With all the input from organized religion, I’d like to see churches step up and assist in taking on some of our most vulnerable. I believe I heard the other day: this is God’s work. Organized religion can assist with some of our most needy. They have the space and the ability to make real change in how we deal with our most vulnerable. Actions, not words are key, and I look for them to step up to the head of the line and take on some responsibility.
I do think it is important to point out that some of the people on our streets do not have the ability to live alone or make the decision to get off the streets. A caring community will care for those who cannot care for themselves. I said in 2014 and 2018, we needed a facility for our most vulnerable who are dealing with mental health and addiction issues. Today, you see the result of our inaction. We need a facility with crash beds and long-term stabilization. Indwell just put a facility in St. Thomas which myself, Councillor’s Lehman and Peloza, and Deputy Mayor Morgan toured in September. A facility that houses 15 people within the scope of a four-year program to assist people in transitioning into the next phase of housing. We would need around 10 of those here in London, but that is doable and cost effective.
Success will come by ensuring that safety and security are key pillars. If our shelters are unsafe, it is paramount that we change that. The mere name implies safety, and from talking to people on the street, they simply are not. We must partner with those who ensure that those who take refuge are secure, safe and cared for.
One last item on serviceability. For me, a key factor moving forward is working with partners who see this as a 24/7 issue. We have some wonderful partners here in London. That said, we need a more integrated approach to service and how it is being offered. We have seen at times that agencies are not aligned, let alone our other partners. My support goes to people who see this as a community issue and can look at the challenges from all sides. We can and must do better, and that will happen when we choose to work together.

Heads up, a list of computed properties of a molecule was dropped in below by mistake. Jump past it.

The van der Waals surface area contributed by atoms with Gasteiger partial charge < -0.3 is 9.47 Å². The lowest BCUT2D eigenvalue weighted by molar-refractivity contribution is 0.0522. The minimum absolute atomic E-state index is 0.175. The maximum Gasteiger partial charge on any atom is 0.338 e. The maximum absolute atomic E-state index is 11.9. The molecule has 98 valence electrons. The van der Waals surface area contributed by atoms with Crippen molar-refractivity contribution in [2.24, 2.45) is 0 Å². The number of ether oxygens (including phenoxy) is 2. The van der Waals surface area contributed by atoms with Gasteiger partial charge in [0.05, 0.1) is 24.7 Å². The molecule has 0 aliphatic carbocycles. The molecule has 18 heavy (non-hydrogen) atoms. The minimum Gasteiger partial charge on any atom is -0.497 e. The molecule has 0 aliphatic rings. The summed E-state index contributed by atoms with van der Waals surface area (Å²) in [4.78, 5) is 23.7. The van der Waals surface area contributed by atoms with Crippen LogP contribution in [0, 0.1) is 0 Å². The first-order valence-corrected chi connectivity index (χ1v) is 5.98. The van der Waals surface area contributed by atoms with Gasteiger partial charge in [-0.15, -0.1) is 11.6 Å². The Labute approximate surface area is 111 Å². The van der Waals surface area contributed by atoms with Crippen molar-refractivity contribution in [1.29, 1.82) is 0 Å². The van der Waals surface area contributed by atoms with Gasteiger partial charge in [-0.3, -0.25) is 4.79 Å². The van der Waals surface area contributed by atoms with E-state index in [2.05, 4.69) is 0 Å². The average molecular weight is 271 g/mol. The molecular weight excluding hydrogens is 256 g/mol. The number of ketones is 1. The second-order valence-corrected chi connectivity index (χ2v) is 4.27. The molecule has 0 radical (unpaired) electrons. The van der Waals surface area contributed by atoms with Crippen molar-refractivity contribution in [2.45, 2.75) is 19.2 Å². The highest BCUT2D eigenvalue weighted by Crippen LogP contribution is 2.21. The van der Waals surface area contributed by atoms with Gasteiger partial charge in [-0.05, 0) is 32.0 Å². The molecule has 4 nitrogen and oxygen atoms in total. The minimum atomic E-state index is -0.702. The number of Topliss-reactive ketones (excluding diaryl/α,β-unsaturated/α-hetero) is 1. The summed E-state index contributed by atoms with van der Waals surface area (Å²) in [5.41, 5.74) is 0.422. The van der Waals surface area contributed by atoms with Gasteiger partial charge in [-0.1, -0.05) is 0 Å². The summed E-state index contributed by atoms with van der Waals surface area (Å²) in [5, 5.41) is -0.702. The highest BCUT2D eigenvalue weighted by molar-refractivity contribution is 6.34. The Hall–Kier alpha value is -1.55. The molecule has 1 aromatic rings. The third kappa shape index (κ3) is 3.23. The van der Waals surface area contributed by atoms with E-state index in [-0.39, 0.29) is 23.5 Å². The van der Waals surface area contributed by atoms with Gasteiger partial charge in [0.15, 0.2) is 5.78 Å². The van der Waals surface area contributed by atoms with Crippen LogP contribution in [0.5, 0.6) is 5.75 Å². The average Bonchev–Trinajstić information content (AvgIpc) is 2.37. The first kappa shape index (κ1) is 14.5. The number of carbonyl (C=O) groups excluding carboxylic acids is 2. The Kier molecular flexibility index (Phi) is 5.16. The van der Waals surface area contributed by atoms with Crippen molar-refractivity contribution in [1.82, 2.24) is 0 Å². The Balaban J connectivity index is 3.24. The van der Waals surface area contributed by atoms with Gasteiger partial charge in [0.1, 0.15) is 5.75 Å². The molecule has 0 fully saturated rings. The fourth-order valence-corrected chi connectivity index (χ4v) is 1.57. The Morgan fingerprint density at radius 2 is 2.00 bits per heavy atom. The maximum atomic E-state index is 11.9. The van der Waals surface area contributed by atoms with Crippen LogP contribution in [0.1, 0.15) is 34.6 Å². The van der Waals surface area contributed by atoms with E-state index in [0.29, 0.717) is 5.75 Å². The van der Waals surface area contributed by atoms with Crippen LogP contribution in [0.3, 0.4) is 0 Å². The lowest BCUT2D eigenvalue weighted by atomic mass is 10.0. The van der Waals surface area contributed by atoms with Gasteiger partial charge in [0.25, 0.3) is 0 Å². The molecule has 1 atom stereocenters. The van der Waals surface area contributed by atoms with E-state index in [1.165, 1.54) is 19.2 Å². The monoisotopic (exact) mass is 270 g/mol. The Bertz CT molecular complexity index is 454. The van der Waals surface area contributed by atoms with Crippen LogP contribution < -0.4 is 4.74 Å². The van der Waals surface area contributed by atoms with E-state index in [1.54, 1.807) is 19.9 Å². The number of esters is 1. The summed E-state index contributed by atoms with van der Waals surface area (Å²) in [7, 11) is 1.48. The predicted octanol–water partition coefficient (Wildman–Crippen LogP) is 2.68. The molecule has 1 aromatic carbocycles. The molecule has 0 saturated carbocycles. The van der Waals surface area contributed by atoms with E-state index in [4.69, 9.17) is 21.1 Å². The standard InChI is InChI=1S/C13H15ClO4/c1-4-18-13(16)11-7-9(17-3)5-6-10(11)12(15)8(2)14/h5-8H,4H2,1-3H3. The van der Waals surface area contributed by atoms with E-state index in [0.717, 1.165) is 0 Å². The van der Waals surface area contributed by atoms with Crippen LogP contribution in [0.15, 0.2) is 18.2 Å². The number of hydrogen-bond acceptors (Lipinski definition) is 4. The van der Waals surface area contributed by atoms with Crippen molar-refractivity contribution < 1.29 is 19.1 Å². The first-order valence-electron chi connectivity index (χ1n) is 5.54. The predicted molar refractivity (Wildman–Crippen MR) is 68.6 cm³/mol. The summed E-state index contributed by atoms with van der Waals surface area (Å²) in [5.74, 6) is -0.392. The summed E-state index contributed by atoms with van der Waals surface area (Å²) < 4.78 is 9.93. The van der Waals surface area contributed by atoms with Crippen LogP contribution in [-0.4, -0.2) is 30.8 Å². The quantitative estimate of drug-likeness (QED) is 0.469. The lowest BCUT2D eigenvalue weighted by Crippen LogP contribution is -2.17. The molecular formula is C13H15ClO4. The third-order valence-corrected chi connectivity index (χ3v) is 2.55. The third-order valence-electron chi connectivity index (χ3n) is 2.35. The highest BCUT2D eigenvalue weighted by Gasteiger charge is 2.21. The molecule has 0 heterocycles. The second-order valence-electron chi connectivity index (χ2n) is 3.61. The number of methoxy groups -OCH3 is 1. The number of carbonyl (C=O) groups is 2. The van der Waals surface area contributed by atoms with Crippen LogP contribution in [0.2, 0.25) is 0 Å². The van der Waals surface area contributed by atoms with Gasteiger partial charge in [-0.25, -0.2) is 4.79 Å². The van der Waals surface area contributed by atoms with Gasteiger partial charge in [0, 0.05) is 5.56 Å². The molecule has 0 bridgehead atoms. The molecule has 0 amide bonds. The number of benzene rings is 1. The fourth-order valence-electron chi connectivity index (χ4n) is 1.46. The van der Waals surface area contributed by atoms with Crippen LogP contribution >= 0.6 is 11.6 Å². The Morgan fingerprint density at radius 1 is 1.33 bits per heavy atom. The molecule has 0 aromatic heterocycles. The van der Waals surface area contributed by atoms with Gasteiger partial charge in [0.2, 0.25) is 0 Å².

So, I think we need many different types of housing to support many different needs. To simply say a roof over someone’s head is the solution to their challenges sometimes creates more harm than good.
Q.2: London business owners have recently highlighted some of the economic challenges they’re facing particularly in the downtown core. What strategies do you propose to revitalize London’s downtown core to help businesses thrive?
As a small business owner, I can tell you that the last three years has been very difficult. The shut down for almost thirty weeks through 2020 and 2021 has hindered many small businesses. These businesses will see those financial challenges hold them back for the next decade. In the core, construction for the past six years has given Londoners from every corner the ability to conclude that the downtown is neither worth their time nor money.
I think one of the other challenges we’re seeing coming out of the pandemic is a reluctance to come back to the core. Two years has allowed people the opportunity to create new habits. Less people are downtown on a Friday, so the bars are not as busy at 5pm, come the end of the week. The Grand Theatre is not sold out of all their season ticket vouchers. On top of all that, inflation, interest rates and supply chain issues has made it difficult to do business – period.